Starbucks Canada faces $1 million employee lawsuit

by |
Starbucks Canada is facing a $1 million employee lawsuit after allegations from an employee that it failed to uphold a legal duty to keep its workplace safe.
A former Starbucks barista, 23-year-old Shannon Mishimagi, has filed a $1 million lawsuit against the coffee chain after allegations that she was physically assaulted and threatened by her supervisor Gurjaspreet Jolly.
The Toronto Star reports that Mishimagi alleges she was forced to work under the supervisor, though she had complained to management about him, meaning the company had failed to uphold its duty to keep her workplace safe.
An early statement from Starbucks Canada’s spokesperson to the allegations said the company could not yet comment on the specifics of the matter.
“We take these claims very seriously as they are not consistent with our values and who we are as a company,” The Toronto Star reports the statement read.
“Starbucks has robust policies and procedures for investigating partner complaints, which we have employed in this case. Since this is a personal matter involving one of our partners (employees), the details are confidential.”
Starbucks is yet to file a statement of defense, and The Star was unable to speak with Jolly or the Bloor and Runnymede Starbucks where it took place.
Mishimagi’s statement of claim includes allegations of physical assault, verbal abuse, and multiple instances of being physically threatened. A pattern of intimidating behavior included “threats to use various harmful substances in hazardous ways, and use of violent, disrespectful and threatening gestures.”
Speaking with The Star, Mishimagi said the abuse culminated with Jolly “aggressively” touching her from behind on 31 October 2014.
Mishimagi’s statement of claim argues that Starbucks “failed to act on the report in any matter”, and then forced her to work with Jolly or, after he was moved to another location, in conditions where she may come into contact with him.
She allegedly suffered from stress and insomnia, causing her to defer the fourth year of her fashion communications degree at Ryerson University.
Mishimagi told The Star she felt “a lot of emotion”, but was pursuing the lawsuit for other low paid workers. “I feel good in standing up. It’s not just for me.”
She said she wanted to speak out because so many of her co-workers were young and poorly paid, which she feared made it difficult for many to confront what she called an inexcusable disregard for workers’ rights. “To me it was like, you’re condoning his behaviour and making a fool out of me.”
Her lawyer Saron Gebresellassi said that the lawsuit was “not about the money.” “But what we’re really seeking from the employer is some kind of acknowledgement that we need to protect our workers.” A further claim against the supervisor has been filed with police, according to Gebresellassi.
  • Sherry Knight on 2015-09-10 9:02:05 AM

    Employers have an ethical and moral obligation to ensure employees are safe as well as a physical obligation. Every employer needs to revisit this with all employees and hold supervisors and managers accountable at all times.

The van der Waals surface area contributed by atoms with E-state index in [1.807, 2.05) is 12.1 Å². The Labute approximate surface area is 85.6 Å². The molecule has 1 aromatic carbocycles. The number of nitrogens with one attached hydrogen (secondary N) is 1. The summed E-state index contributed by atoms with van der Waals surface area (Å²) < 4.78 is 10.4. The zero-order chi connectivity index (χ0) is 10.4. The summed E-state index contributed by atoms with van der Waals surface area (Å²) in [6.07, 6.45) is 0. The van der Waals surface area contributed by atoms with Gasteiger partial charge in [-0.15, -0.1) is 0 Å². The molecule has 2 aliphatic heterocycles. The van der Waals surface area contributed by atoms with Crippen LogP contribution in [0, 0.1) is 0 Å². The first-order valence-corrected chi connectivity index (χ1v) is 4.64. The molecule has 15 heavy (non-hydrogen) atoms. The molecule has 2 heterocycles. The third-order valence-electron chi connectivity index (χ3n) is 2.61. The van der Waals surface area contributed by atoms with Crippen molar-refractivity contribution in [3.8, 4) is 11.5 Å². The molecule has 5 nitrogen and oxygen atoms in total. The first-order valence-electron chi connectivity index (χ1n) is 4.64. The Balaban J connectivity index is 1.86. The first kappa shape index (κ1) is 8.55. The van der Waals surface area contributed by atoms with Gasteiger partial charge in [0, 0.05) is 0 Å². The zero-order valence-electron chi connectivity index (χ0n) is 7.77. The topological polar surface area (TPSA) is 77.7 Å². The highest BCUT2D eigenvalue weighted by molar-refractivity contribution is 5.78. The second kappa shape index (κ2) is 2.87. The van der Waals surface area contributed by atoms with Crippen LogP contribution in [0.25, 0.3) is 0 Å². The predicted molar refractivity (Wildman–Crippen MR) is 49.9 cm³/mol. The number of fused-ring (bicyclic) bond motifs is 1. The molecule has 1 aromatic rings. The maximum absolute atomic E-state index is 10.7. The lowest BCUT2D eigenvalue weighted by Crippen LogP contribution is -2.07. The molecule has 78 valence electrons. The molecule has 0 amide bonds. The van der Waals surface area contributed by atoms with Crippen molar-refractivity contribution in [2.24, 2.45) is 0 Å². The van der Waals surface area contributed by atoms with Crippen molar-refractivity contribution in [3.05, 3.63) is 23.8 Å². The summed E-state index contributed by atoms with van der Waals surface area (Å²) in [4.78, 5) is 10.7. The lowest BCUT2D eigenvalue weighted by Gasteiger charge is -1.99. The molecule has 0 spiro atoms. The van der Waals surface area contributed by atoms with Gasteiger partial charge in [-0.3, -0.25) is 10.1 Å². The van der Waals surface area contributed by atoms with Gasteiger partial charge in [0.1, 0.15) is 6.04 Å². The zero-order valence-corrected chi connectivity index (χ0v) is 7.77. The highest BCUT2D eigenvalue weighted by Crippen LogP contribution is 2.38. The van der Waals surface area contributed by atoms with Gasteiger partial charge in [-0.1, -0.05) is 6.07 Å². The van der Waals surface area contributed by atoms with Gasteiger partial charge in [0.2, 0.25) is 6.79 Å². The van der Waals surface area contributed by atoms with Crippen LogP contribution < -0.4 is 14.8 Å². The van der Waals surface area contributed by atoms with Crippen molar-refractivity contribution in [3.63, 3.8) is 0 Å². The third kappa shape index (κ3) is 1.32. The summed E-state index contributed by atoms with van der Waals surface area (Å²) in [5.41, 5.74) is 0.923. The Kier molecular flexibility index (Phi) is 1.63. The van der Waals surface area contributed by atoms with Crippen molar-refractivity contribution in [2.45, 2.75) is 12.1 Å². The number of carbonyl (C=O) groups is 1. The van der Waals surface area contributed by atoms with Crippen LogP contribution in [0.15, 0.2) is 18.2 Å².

• Judith McLean on 2015-09-10 10:11:04 AM

    Small biz owners need Respectful Workplace training and fed-prov $ r there for them

  • Herry on 2015-09-10 11:06:16 AM

    This company is ripping off Canada because of corruption but harper will do nothing because he too, is also corrupt !!! harper should be executed !!!!!!!!!!!!!!!!!!!!!!

  • Sue on 2015-09-10 12:48:32 PM

    Sadly I see this a lot, I complained to senior management with my own company about a supervisor who was a sociopath and was told by the Workplace Harassment Group they had no jurisdiction. It was mentally and physically sickening as he was destroying my work reputation in the Executive Boardrooms. They let him get away with the abuse. He went onto other workplaces and did the same thing in those offices....... I was in management group so I was forced to pay for my own lawyer who told me not to make waves. Everyone in my office knew what he was doing he only stopped when my parent died, that I was caring for on my own at the time - the stress was unbelievable - I am surprized I made it but I was taught a good work ethic and stayed to the end.

  • Jeannie McQuaid on 2015-09-10 4:24:08 PM

    A million dollars....but, no, it's not about the money.

  • Jeannie McQuaid on 2015-09-10 4:48:04 PM

    Sue, good for you for persevering. It's very sad that you got fluffed off by your Workplace Harassment Team followed such mealy mouthed advice from your lawyer. Sometimes we just have to be patient and let Karma take its course.

  • Tina on 2015-09-12 11:27:50 PM

    Same here. My boss also did the same to me and instead I was fired and left without job. It is a shame that board and other executives of these type of companies are corrupted. They don't care about people and think that they can do anything. This has to stop.

HRM Online forum is the place for positive industry interaction and welcomes your professional and informed opinion.

Name (required)
Comment (required)
By submitting, I agree to the Terms & Conditions